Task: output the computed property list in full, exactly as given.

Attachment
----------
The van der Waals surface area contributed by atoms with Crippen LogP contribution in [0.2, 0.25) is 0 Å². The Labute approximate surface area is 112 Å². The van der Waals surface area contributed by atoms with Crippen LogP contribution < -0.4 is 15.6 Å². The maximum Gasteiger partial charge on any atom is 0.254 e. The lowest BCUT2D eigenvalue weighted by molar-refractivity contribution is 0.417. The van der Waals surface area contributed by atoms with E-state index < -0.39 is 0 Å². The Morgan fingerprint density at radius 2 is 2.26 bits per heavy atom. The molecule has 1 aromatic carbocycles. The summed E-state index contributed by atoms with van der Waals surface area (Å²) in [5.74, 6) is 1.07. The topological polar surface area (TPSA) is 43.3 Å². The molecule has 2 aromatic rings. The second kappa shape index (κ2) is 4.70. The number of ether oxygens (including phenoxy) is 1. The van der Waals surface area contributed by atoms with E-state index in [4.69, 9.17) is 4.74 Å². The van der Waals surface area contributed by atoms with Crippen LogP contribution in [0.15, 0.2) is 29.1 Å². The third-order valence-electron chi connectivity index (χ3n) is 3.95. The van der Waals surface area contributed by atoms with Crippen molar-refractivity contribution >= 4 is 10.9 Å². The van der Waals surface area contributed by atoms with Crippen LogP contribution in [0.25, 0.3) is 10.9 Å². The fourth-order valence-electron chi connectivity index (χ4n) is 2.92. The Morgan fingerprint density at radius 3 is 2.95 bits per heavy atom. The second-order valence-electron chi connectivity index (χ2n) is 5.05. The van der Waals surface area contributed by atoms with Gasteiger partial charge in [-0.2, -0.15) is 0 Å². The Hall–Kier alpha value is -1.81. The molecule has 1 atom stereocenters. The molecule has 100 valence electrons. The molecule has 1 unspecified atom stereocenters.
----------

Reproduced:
The van der Waals surface area contributed by atoms with Crippen LogP contribution in [0.2, 0.25) is 0 Å². The Labute approximate surface area is 112 Å². The van der Waals surface area contributed by atoms with Crippen LogP contribution < -0.4 is 15.6 Å². The maximum Gasteiger partial charge on any atom is 0.254 e. The lowest BCUT2D eigenvalue weighted by molar-refractivity contribution is 0.417. The van der Waals surface area contributed by atoms with E-state index < -0.39 is 0 Å². The Morgan fingerprint density at radius 2 is 2.26 bits per heavy atom. The molecule has 1 aromatic carbocycles. The summed E-state index contributed by atoms with van der Waals surface area (Å²) in [5.74, 6) is 1.07. The topological polar surface area (TPSA) is 43.3 Å². The molecule has 2 aromatic rings. The second kappa shape index (κ2) is 4.70. The number of ether oxygens (including phenoxy) is 1. The van der Waals surface area contributed by atoms with E-state index in [4.69, 9.17) is 4.74 Å². The van der Waals surface area contributed by atoms with Crippen LogP contribution in [0.15, 0.2) is 29.1 Å². The third-order valence-electron chi connectivity index (χ3n) is 3.95. The van der Waals surface area contributed by atoms with Crippen molar-refractivity contribution >= 4 is 10.9 Å². The van der Waals surface area contributed by atoms with Crippen LogP contribution in [0.25, 0.3) is 10.9 Å². The fourth-order valence-electron chi connectivity index (χ4n) is 2.92. The Morgan fingerprint density at radius 3 is 2.95 bits per heavy atom. The second-order valence-electron chi connectivity index (χ2n) is 5.05. The van der Waals surface area contributed by atoms with Gasteiger partial charge in [-0.2, -0.15) is 0 Å². The Hall–Kier alpha value is -1.81. The molecule has 1 atom stereocenters. The molecule has 100 valence electrons. The molecule has 1 unspecified atom stereocenters.